File Download

There are no files associated with this item.

  Links for fulltext
     (May Require Subscription)
Supplementary

Article: Intensive training induces longitudinal changes in meditation state-related EEG oscillatory activity

TitleIntensive training induces longitudinal changes in meditation state-related EEG oscillatory activity
Authors
KeywordsAttention
Issue Date2012
Citation
Frontiers in Human Neuroscience, 2012, n. SEPTEMBER How to Cite?
AbstractThe capacity to focus one's attention for an extended period of time can be increased through training in contemplative practices. However the cognitive processes engaged during meditation that support trait changes in cognition are not well characterized. We conducted a longitudinal wait-list controlled study of intensive meditation training. Retreat participants practiced focused attention (FA) meditation techniques for three months during an initial retreat. Wait-list participants later undertook formally identical training during a second retreat. Dense-array scalp-recorded electroencephalogram (EEG) data were collected during 6 min of mindfulness of breathing meditation at three assessment points during each retreat. Second-order blind source separation along with a novel semi-automatic artifact removal tool (SMART) was used for data preprocessing. We observed replicable reductions in meditative state-related beta-band power bilaterally over anteriocentral and posterior scalp regions. In addition individual alpha frequency (IAF) decreased across both retreats and in direct relation to the amount of meditative practice. These findings provide evidence for replicable longitudinal changes in brain oscillatory activity during meditation and increase our understanding of the cortical processes engaged during meditation that may support long-term improvements in cognition. © 2012 Saggar King Zanesco MacLean Aichele Jacobs Bridwell Shaver Rosenberg Sahdra Ferrer Tang Mangun Wallace Miikkulainen and Saron.
Persistent Identifierhttp://hdl.handle.net/10722/228146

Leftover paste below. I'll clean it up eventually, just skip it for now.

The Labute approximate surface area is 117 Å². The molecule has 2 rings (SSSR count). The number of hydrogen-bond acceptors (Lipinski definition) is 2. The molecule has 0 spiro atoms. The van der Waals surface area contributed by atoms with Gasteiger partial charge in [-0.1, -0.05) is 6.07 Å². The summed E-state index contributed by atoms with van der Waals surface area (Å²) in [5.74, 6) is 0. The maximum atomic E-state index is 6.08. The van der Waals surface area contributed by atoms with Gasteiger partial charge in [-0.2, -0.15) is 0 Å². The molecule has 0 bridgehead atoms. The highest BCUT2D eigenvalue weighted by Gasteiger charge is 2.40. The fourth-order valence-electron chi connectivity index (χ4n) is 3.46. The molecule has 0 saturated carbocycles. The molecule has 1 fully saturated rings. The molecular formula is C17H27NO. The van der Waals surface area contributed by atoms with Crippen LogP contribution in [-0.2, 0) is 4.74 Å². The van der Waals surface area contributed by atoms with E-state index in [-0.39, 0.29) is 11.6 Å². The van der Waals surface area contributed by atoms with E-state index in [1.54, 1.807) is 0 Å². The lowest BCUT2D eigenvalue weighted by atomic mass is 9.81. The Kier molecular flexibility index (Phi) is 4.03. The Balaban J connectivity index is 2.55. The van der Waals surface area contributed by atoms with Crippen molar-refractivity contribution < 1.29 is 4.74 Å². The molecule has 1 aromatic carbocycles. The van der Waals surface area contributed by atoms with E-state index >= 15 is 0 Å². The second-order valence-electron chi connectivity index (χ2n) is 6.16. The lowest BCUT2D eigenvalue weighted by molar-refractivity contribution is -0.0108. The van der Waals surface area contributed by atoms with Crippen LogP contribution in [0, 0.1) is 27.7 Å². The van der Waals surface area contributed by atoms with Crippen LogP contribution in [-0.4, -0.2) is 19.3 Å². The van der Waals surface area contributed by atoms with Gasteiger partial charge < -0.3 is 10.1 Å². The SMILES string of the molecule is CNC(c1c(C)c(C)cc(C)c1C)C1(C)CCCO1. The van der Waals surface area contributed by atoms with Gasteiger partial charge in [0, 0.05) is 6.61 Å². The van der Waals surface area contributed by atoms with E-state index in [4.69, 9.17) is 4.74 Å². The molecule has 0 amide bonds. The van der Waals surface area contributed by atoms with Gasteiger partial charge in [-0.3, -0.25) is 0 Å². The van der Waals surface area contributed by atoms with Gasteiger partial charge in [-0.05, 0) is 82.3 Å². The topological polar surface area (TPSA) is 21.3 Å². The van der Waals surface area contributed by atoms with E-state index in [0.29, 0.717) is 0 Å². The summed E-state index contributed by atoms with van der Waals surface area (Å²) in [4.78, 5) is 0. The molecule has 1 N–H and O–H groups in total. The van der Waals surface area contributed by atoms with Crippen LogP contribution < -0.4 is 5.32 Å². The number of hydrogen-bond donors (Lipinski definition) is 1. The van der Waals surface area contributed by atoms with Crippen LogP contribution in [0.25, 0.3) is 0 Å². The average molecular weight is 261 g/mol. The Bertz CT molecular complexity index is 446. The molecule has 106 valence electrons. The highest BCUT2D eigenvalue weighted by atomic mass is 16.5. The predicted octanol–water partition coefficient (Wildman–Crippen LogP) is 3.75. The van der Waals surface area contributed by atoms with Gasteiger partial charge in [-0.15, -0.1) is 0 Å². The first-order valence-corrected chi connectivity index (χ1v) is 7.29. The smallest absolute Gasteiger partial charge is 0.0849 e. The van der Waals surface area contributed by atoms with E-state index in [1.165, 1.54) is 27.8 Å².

ISSN
2015 Impact Factor: 3.634
2015 SCImago Journal Rankings: 1.841

 

DC FieldValueLanguage
dc.contributor.authorSaggar, Manish-
dc.contributor.authorKing, Brandon G.-
dc.contributor.authorZanesco, Anthony P.-
dc.contributor.authorMacLean, Katherine A.-
dc.contributor.authorAichele, Stephen R.-
dc.contributor.authorJacobs, Tonya L.-
dc.contributor.authorBridwell, David A.-
dc.contributor.authorShaver, Phillip R.-
dc.contributor.authorRosenberg, Erika L.-
dc.contributor.authorSahdra, Baljinder K.-
dc.contributor.authorFerrer, Emilio-
dc.contributor.authorTang, Akaysha C.-
dc.contributor.authorMangun, George R.-
dc.contributor.authorAlan Wallace, B.-
dc.contributor.authorMiikkulainen, Risto-
dc.contributor.authorSaron, Clifford D.-
dc.date.accessioned2016-08-01T06:45:18Z-
dc.date.available2016-08-01T06:45:18Z-
dc.date.issued2012-
dc.identifier.citationFrontiers in Human Neuroscience, 2012, n. SEPTEMBER-
dc.identifier.issn1662-5161-
dc.identifier.urihttp://hdl.handle.net/10722/228146-
dc.description.abstractThe capacity to focus one's attention for an extended period of time can be increased through training in contemplative practices. However the cognitive processes engaged during meditation that support trait changes in cognition are not well characterized. We conducted a longitudinal wait-list controlled study of intensive meditation training. Retreat participants practiced focused attention (FA) meditation techniques for three months during an initial retreat. Wait-list participants later undertook formally identical training during a second retreat. Dense-array scalp-recorded electroencephalogram (EEG) data were collected during 6 min of mindfulness of breathing meditation at three assessment points during each retreat. Second-order blind source separation along with a novel semi-automatic artifact removal tool (SMART) was used for data preprocessing. We observed replicable reductions in meditative state-related beta-band power bilaterally over anteriocentral and posterior scalp regions. In addition individual alpha frequency (IAF) decreased across both retreats and in direct relation to the amount of meditative practice. These findings provide evidence for replicable longitudinal changes in brain oscillatory activity during meditation and increase our understanding of the cortical processes engaged during meditation that may support long-term improvements in cognition. © 2012 Saggar King Zanesco MacLean Aichele Jacobs Bridwell Shaver Rosenberg Sahdra Ferrer Tang Mangun Wallace Miikkulainen and Saron.-
dc.languageeng-
dc.relation.ispartofFrontiers in Human Neuroscience-
dc.subjectAttention-
dc.titleIntensive training induces longitudinal changes in meditation state-related EEG oscillatory activity-
dc.typeArticle-
dc.description.natureLink_to_subscribed_fulltext-
dc.identifier.scopuseid_2-s2.0-84867176990-
dc.identifier.issueSEPTEMBER-
dc.identifier.spagenull-
dc.identifier.epagenull-
dc.identifier.eissn1662-5161-

Export via OAI-PMH Interface in XML Formats


OR


Export to Other Non-XML Formats